So, anyway, this is what I’m doing.

Firstly, this is actually a lightmap. It’s just a ludicrously simple lightmap. Here is what it looks like:

lightmap

Yep, that’s it. It’s one pixel per tile, and it generates that by simply rattling through the list of scene lights and adding the amount that light contributes to the pixel. The lights have a radius, so if the light’s radius is 5 tiles, you only need to update an 11×11 set of pixels for that light which is hardly the slowest thing on the planet. This can all be done on level load in a fraction of a second until you need to animate a light or two – in which case you just need to subtract the light values from that 11×11 (for example) region and then add the light values to a different region. If I really wanted, I could do this on the graphics card by stamping tiny light blob textures down on a render target – but when the lightmap is this small, it didn’t seem necessary. The final pass is stamping over the lightmap a precomputed image where all exterior tiles are white, and wall tiles are a semi-transparent black.

The level is, obviously, 3D – so a 2D lightmap like this would work perfectly well for the floor tiles but the walls would simply inherit the light from the floor tiles and look… a bit shit. This is where the tile drawing shader comes in, which looks like this:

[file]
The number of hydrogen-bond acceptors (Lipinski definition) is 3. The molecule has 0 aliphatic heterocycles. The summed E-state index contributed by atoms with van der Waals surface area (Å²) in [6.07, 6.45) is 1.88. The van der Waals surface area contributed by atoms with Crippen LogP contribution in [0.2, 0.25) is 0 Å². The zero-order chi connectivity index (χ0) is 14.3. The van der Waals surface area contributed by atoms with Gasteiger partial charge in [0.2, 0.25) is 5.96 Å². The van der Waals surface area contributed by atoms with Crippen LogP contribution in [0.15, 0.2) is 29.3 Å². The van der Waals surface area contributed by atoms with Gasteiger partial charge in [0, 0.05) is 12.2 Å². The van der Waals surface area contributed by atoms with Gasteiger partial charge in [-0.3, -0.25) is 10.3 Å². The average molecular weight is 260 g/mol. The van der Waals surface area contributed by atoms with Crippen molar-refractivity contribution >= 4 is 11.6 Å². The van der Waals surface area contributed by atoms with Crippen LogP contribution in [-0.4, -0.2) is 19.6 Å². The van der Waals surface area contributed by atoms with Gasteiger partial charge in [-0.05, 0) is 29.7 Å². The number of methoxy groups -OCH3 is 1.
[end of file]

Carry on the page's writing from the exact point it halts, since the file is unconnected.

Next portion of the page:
shader

Most of that vertex shader is perfectly ordinary put the vertices into the correct place in perspective stuff along with some lines I don’t actually need (I don’t need the actual normal as an output, for example – its inclusion is a relic which can be removed entirely). The only addition is the line:

output.TexCoordLM = ((world + mul(input.Normal, World) * 0.5).xz + float2(0.5, 0.5)) / LightMapSize;

Which generates the texture co-ordinate of the vertex into the lightmap. Take the world position, add on a half-length world oriented normal (the object may be rotated), discard the y component because the lightmap is 2D, add on half a pixel, then divide the result by the dimensions of the lightmap to give me 0..1 values. Done. The pixel shader then simply reads that pixel value from the lightmap texture and multiplies the lighting value onto the colour of the object’s texture. Simple.

So why does it work? Adding on a bit of the vertex’s normal means that a wall, for example, instead of getting its light value from the tile it’s sitting on, gets it instead from a tile a bit in front of where it’s sitting. This gives me something which horribly approximates a proper lighting calculation without any of the actual accuracy (or complexity) of a lighting calculation, but doesn’t appear to be obviously horribly incorrect. The ambient occlusion effect happens for free purely as a result of interpolation – if you set the texture lookup to be nearest as opposed to linear it’d disappear.

So there we go. Embarassingly simple, but not too shabby.